Whether its for COVID19 or the underlying climate crisis, naysaying, denial and despair are not the way to go. Coronavirus will pass, climate change will not. Some of the effects of global warming we will have to learn to live with. By rallying to the cause, by embracing the challenge and switching small things we do everyday and inspiring others to do the same, by educating ourselves on the basics of ecology and climate change, by choosing our p...
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Meet the farmers helping to reforest Timor-Leste

Meet the farmers helping to reforest Timor-Leste
The WithOneSeed community forestry programme in Baguia, Timor-Leste, began in 2009;It establishes village-based plant nurseries to grow seedlings and then pays small landholders annual incentives to reforest their land by planting and maintaining the trees;More than 980 subsistence farmers are now involved and 200,000 trees have been planted to date, earning the Baguia village economy more than $400,000 from the sale of carbon credits. High in th...
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5 critical things we need to do to protect our ocean

5 critical things we need to do to protect our ocean
The coronavirus pandemic has further hit efforts to safeguard the ocean.Leaders from 14 countries have decided upon a new action agenda, with changes in 5 key areas, to support the sustainability of the ocean.They've committed to sustainably managing 100% of ocean areas within their national waters by 2025. 2020 was supposed to be a super year for the ocean. A packed calendar of international events should have presented opportunities to assess p...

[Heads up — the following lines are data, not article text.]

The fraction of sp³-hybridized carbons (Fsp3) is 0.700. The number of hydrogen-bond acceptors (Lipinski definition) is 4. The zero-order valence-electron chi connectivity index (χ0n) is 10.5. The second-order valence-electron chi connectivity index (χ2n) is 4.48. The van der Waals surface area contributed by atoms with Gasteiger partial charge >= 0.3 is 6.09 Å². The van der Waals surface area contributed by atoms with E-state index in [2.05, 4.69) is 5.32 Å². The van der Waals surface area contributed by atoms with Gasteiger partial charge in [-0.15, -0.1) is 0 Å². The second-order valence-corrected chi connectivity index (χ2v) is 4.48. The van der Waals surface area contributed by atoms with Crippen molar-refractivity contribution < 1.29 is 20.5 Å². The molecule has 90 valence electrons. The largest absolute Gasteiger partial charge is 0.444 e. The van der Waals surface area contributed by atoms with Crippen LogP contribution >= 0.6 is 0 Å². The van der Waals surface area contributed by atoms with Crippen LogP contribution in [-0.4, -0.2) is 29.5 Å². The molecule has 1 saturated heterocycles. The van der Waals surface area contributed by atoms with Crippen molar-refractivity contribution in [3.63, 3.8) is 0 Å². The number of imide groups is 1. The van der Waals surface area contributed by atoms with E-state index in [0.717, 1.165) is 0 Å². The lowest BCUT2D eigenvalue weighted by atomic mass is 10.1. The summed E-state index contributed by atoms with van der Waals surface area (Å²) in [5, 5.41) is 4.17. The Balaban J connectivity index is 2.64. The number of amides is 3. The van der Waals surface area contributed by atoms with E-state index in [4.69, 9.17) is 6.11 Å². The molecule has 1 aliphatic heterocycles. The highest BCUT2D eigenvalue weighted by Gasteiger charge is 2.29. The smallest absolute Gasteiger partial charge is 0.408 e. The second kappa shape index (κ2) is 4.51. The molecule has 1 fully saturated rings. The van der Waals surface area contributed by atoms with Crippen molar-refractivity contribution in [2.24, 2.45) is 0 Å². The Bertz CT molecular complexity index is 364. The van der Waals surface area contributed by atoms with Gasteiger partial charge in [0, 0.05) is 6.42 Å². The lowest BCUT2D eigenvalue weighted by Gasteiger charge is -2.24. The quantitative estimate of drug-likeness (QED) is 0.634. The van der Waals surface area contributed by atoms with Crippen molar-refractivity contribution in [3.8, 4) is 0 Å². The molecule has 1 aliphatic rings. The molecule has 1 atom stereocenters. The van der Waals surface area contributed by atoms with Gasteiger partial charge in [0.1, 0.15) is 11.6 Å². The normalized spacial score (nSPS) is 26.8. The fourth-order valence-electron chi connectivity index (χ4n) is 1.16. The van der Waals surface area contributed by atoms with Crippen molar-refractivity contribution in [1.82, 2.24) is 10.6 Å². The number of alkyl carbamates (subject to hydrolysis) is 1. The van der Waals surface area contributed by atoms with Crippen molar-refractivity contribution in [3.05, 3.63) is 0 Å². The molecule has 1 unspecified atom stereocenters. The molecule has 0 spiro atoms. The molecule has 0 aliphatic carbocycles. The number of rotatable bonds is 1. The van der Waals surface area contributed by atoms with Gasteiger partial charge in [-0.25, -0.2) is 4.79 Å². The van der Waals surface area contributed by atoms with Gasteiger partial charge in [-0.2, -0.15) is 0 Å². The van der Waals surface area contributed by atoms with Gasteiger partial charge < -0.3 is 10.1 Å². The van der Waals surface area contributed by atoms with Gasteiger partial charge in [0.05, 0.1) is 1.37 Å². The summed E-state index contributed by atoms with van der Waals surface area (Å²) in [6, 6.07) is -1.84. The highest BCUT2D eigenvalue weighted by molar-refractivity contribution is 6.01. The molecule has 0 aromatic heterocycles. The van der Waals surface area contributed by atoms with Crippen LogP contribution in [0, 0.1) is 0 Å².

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Flooding can help resurrect wetlands and slow climate change – here’s how

Flooding can help resurrect wetlands and slow climate change – here’s how
Flooding is known only for the ruin it brings to homes and livelihoods, but targeted flooding, to create or restore floodplain wetlands, is part of the solution to climate change. That's because the damp and low-oxygen conditions of wetlands make them very good at slowing the rate at which organic matter decomposes. This ensures the carbon contained in all the plants and animals that die in wetlands stays out of the atmosphere for a long time. Fl...